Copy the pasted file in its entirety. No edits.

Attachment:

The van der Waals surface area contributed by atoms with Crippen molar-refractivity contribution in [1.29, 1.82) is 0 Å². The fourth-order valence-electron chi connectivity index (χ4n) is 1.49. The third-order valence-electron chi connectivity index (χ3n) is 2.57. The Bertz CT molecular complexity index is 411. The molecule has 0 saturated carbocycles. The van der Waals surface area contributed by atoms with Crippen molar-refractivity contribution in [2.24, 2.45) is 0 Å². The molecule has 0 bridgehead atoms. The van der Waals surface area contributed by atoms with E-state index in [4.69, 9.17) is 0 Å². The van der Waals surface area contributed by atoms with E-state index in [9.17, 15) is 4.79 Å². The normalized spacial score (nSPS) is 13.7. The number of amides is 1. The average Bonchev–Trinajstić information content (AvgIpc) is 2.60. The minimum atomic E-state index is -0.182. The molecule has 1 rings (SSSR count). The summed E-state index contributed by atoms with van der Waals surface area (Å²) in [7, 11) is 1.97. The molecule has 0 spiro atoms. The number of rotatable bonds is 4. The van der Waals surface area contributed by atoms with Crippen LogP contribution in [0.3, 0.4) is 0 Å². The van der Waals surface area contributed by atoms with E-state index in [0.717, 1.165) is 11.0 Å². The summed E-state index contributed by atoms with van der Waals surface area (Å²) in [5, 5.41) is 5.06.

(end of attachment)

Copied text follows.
The van der Waals surface area contributed by atoms with Crippen molar-refractivity contribution in [1.29, 1.82) is 0 Å². The fourth-order valence-electron chi connectivity index (χ4n) is 1.49. The third-order valence-electron chi connectivity index (χ3n) is 2.57. The Bertz CT molecular complexity index is 411. The molecule has 0 saturated carbocycles. The van der Waals surface area contributed by atoms with Crippen molar-refractivity contribution in [2.24, 2.45) is 0 Å². The molecule has 0 bridgehead atoms. The van der Waals surface area contributed by atoms with E-state index in [4.69, 9.17) is 0 Å². The van der Waals surface area contributed by atoms with E-state index in [9.17, 15) is 4.79 Å². The normalized spacial score (nSPS) is 13.7. The number of amides is 1. The average Bonchev–Trinajstić information content (AvgIpc) is 2.60. The minimum atomic E-state index is -0.182. The molecule has 1 rings (SSSR count). The summed E-state index contributed by atoms with van der Waals surface area (Å²) in [7, 11) is 1.97. The molecule has 0 spiro atoms. The number of rotatable bonds is 4. The van der Waals surface area contributed by atoms with Crippen LogP contribution in [0.3, 0.4) is 0 Å². The van der Waals surface area contributed by atoms with E-state index in [0.717, 1.165) is 11.0 Å². The summed E-state index contributed by atoms with van der Waals surface area (Å²) in [5, 5.41) is 5.06.